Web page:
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  • Print publication year: 2006
  • Online publication date: August 2009

12 - The DAZ gene family and human germ cell development from embryonic stem cells

    • By Mark S. Fox, Program in Human Embryonic Stem Cell Biology; Center for Reproductive Sciences; Departments of Obstetrics, Gynecology and Reproductive Sciences, Physiology and Urology, and Programs in Developmental and Stem Cell Biology and Human Genetics; University of California; San Francisco, CA, USA, Renee A. Reijo Pera, Program in Human Embryonic Stem Cell Biology; Center for Reproductive Sciences; Departments of Obstetrics, Gynecology and Reproductive Sciences, Physiology and Urology, and Programs in Developmental and Stem Cell Biology and Human Genetics; University of California; San Francisco, CA, USA, Amander T. Clark, Program in Human Embryonic Stem Cell Biology; Center for Reproductive Sciences; Departments of Obstetrics, Gynecology and Reproductive Sciences, Physiology and Urology, and Programs in Developmental and Stem Cell Biology and Human Genetics; University of California; San Francisco, CA, USA
  • Edited by Christopher J. De Jonge, University of Minnesota, Christopher Barratt, University of Birmingham
  • Publisher: Cambridge University Press
  • DOI: https://doi.org/10.1017/CBO9780511545115.013
  • pp 323-350

Summary

Introduction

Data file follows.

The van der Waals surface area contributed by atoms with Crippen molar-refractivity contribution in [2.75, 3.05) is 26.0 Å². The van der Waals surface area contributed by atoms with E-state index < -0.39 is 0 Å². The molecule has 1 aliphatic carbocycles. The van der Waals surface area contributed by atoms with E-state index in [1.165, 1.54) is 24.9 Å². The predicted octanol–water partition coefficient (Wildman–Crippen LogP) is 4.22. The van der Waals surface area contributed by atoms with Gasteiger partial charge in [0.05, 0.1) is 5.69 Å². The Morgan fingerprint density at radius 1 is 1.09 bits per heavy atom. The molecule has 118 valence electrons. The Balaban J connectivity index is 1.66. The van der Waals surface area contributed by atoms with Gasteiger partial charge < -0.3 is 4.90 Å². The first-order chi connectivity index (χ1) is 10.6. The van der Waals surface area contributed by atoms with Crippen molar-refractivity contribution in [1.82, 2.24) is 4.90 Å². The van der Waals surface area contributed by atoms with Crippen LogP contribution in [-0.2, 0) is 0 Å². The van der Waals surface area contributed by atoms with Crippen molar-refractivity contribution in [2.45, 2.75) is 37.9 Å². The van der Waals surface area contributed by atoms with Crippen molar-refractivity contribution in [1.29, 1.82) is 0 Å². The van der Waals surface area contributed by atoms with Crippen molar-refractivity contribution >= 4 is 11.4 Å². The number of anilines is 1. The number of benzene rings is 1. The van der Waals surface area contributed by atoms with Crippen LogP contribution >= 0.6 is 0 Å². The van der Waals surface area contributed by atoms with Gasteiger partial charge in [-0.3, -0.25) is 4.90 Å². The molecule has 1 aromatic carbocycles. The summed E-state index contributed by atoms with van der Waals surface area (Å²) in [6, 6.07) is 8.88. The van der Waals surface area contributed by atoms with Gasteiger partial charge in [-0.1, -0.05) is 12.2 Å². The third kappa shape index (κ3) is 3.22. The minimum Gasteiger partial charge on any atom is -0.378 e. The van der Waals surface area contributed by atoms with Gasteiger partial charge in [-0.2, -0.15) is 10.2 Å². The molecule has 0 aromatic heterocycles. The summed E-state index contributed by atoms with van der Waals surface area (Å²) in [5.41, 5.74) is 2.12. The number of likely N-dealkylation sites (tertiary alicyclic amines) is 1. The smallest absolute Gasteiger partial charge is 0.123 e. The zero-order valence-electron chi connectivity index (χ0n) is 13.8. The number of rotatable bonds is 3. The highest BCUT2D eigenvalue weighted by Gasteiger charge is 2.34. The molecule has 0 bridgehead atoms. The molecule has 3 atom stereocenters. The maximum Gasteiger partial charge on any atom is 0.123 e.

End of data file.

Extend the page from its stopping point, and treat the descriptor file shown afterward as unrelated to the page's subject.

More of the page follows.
Ten to fifteen percent of couples are infertile (Hull et al., 1985). Yet, very little is known of the genetics of infertility in men or women. Given the heavy reliance upon technology in Western countries to bypass germ cell defects, it is timely that we begin to understand the genetics of infertility and the outcomes to the reproductive and somatic development of children that are conceived. Here we discuss studies that led to a greater understanding of one gene family implicated in human germ cell development, the DAZ (Deleted in AZoospermia) gene family and then review findings of experiments aimed at establishing an in vitro genetic system to study human germ cell formation and early differentiation. These studies provide the framework for building the genetic tools that are required to probe the functional genetics of germ cell development in men and women. With time, we expect that the availability of a system to assay the complex functions of human genes and gene variants in vitro will result in increased ability to design rational therapeutics for germ cell defects, to accurately assess outcomes of infertility treatments, to minimize risks associated with use of assisted reproduction and to develop useful genetic tests to aid infertile couples.

Specification of the germ cell lineage in vivo in model organisms

Two divergent developmental programs are associated with specification of the germ cell lineage in model organisms.